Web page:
So where do we stand now in British politics?

The political pendulum is swinging- and Labour must be feeling ever more nervous about holding on to power after the next general election, whenever that is. The Conservatives, like a very old bloodhound catching the scent, think that they are on the way back into government.

And yet, and yet...

Although David Cameron is trying to change the image of his party- new squiggly tree and all- there is not yet the kind of enthusiasm for him or his party that can guarantee that they can win. The mood music is full of doubts- how can an old Etonian embody the political future? Isn't he just promoting his public school cronies? Is his "green agenda" anything more than PR bullspiel and hype? Isn't this party simply swapping principles for gimmicks?

Many of the most mistrustful of Cameron's agenda are dyed-in-the wool Conservatives. They are angry that he won't address the need for urgent tax cuts. They regard the "policy lite" approach with profound suspicion. They fear that Cameron will abandon the visceral anti-Europeanism which he promised in favour of "Heathite" consensus building and compromise- and on issues where they believe any compromise is a betrayal. If a fanatic is "one who won't change his mind and won't change the subject"- the Europhobes of the Tory right wing certainly qualify.

So, whither British politics?

Unexpectedly this conference season turns out to look like something of a turning point. The Lib Dems avoided the potential pitfalls and are still in the race. Labour face a period of prolonged uncertainty before and even after a new leader is chosen.

The Conservatives? On the face of it David Cameron's first conference will be a coronation. Yet the comments of Edward Leigh and the social conservatives show that he may find it unexpectedly tough going- "Liberal Conservatism" does not seem to convince either Liberals or Conservatives. The Conservative conference will demonstrate whether the Conservatives have rediscovered the loyalty that was their secret weapon in decades past, or whether the corrosion of the past fifteen years continues.

Although the Conservatives are ahead in the polls, they have to be substantially stronger in order to have the faintest chance of winning the next election outright. The media have given Cameron a relatively easy ride- they are interested in him: he is young and relatively personable. The rumours of class A drug taking have seemingly been put to rest. He generates largely positive coverage. However he still has much to do in order to demonstrate substance.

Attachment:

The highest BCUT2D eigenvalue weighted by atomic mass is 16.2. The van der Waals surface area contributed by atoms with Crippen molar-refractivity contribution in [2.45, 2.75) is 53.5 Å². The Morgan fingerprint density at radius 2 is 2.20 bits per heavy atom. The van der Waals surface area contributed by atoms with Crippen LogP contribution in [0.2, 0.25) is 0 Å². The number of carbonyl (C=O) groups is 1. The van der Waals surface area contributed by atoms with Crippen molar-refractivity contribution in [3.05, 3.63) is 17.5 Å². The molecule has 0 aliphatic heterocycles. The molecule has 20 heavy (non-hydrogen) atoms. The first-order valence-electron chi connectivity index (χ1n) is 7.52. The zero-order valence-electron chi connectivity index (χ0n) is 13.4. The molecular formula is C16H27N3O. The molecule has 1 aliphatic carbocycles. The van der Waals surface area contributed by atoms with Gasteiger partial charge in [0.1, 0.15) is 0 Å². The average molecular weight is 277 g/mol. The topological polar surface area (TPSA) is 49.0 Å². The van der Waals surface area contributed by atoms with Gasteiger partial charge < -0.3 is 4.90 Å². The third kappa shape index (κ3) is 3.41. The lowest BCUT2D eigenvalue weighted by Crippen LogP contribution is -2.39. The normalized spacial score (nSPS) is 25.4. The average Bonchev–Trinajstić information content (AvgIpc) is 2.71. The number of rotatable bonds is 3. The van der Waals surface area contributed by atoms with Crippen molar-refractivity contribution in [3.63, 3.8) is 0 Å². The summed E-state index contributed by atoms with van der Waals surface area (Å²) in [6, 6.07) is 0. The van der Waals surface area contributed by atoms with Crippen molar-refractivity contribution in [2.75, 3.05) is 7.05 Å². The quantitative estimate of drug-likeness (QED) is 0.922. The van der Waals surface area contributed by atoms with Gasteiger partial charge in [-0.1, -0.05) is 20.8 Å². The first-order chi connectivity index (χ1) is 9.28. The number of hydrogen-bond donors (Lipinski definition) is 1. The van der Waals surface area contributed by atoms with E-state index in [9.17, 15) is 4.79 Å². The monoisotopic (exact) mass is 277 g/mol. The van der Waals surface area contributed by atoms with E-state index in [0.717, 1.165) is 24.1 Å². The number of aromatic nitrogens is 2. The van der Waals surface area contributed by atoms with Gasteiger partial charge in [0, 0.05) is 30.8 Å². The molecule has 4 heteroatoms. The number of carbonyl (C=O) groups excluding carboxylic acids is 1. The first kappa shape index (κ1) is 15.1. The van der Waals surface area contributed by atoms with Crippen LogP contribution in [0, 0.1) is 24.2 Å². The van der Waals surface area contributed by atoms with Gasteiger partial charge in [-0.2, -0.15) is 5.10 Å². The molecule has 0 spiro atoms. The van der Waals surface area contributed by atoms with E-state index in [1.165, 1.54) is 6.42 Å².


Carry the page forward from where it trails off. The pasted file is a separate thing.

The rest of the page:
Ming Campbell's focus on substance has a subtext- "Cameron is a lightweight, gimmicky PR merchant". This is a flank that Cameron must shore up- if he can. This conference will show if and how he can address the many lingering doubts about his leadership.

Thursday, September 21, 2006

Talpra magyar, hí a haza !

"Arise Hungarians! the country calls"

The first lines of the Nemzeti dal- the national hymn of Hungary. It was penned by the insurrectionary poet, Petofi Sandor, shortly before his death in the Hungarian uprising of 1848-9.

Petofi was also the inspiration for the Hungarian uprising of October 23rd 1956. The student clubs, the Petofi circles, were ostensibly literary clubs, but they had come to have a more political character and in the confusing times after Krushchev's secret speech denouncing Stalin in February 1956, they began agitating for greater Hungarian Freedom.

The early stage of the 1956 rebellion was a demonstration outside the Magyar Televiszio studios which led to several of AVH secret police being lynched and hanged from the trees outside the building. Thus the latest violent demonstrations against the current Socialist MSZP government, which have taken place on the same spot, are intended to make a direct parallel with the '56. Certainly many of the skinheads throwing bottles at the police do not want a Socialist Prime Minister to preside over the anniversary of the '56 at any price.

Sure, the scale of the violence is simply a fraction of what happened in Paris recently, however the violent reaction to Prime Minister Ferenc Gyurcsany's admission of lying underlines the political cost of a prolonged period of government mismanagement by both the MSZP and the previous FIDESZ government of Victor Orban. Both parties are utterly discredited and devoid of the trust of the people.

It may be that either a massive demonstration in Budapest on Saturday or heavy defeat at the local polls in the first week of October will force the MSZP out of office. However FIDESZ has already demonstrated the narrow mindedness that got them thrown out of office in the first place by simply seeking to take party political advantage out of a situation which they themselves are partly responsible for.